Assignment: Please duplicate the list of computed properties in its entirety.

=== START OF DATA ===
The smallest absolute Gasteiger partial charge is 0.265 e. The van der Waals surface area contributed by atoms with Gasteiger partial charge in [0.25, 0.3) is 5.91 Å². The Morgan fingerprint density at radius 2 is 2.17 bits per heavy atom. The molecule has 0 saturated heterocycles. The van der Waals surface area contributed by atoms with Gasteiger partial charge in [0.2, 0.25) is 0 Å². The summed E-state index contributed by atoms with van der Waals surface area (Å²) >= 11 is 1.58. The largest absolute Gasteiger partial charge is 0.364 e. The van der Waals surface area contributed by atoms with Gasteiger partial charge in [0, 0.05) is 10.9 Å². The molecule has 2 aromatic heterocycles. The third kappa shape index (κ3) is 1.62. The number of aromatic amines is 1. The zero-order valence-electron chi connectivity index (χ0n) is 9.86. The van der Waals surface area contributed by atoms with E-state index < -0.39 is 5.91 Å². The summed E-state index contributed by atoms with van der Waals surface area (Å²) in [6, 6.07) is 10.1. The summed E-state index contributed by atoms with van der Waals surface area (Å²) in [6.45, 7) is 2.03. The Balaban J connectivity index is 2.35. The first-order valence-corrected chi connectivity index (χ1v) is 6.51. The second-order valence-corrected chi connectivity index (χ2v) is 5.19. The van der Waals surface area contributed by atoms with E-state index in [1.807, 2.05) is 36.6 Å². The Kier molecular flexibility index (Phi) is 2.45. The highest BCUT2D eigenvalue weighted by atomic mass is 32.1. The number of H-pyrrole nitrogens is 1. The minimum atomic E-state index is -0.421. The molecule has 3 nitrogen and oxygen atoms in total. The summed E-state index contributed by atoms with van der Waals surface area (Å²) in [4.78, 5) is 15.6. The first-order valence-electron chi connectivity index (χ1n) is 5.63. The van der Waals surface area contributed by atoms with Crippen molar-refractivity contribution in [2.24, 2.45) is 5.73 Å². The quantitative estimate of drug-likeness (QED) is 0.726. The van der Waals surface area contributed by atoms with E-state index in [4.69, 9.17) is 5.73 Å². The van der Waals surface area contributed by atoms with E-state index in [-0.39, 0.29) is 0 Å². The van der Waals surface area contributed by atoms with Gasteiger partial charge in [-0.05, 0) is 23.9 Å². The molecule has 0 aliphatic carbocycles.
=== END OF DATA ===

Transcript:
The smallest absolute Gasteiger partial charge is 0.265 e. The van der Waals surface area contributed by atoms with Gasteiger partial charge in [0.25, 0.3) is 5.91 Å². The Morgan fingerprint density at radius 2 is 2.17 bits per heavy atom. The molecule has 0 saturated heterocycles. The van der Waals surface area contributed by atoms with Gasteiger partial charge in [0.2, 0.25) is 0 Å². The summed E-state index contributed by atoms with van der Waals surface area (Å²) >= 11 is 1.58. The largest absolute Gasteiger partial charge is 0.364 e. The van der Waals surface area contributed by atoms with Gasteiger partial charge in [0, 0.05) is 10.9 Å². The molecule has 2 aromatic heterocycles. The third kappa shape index (κ3) is 1.62. The number of aromatic amines is 1. The zero-order valence-electron chi connectivity index (χ0n) is 9.86. The van der Waals surface area contributed by atoms with E-state index < -0.39 is 5.91 Å². The summed E-state index contributed by atoms with van der Waals surface area (Å²) in [6, 6.07) is 10.1. The summed E-state index contributed by atoms with van der Waals surface area (Å²) in [6.45, 7) is 2.03. The Balaban J connectivity index is 2.35. The first-order valence-corrected chi connectivity index (χ1v) is 6.51. The second-order valence-corrected chi connectivity index (χ2v) is 5.19. The van der Waals surface area contributed by atoms with E-state index in [1.807, 2.05) is 36.6 Å². The Kier molecular flexibility index (Phi) is 2.45. The highest BCUT2D eigenvalue weighted by atomic mass is 32.1. The number of H-pyrrole nitrogens is 1. The minimum atomic E-state index is -0.421. The molecule has 3 nitrogen and oxygen atoms in total. The summed E-state index contributed by atoms with van der Waals surface area (Å²) in [4.78, 5) is 15.6. The first-order valence-electron chi connectivity index (χ1n) is 5.63. The van der Waals surface area contributed by atoms with Crippen molar-refractivity contribution in [2.24, 2.45) is 5.73 Å². The quantitative estimate of drug-likeness (QED) is 0.726. The van der Waals surface area contributed by atoms with E-state index in [4.69, 9.17) is 5.73 Å². The van der Waals surface area contributed by atoms with E-state index in [-0.39, 0.29) is 0 Å². The van der Waals surface area contributed by atoms with Gasteiger partial charge in [-0.05, 0) is 23.9 Å². The molecule has 0 aliphatic carbocycles.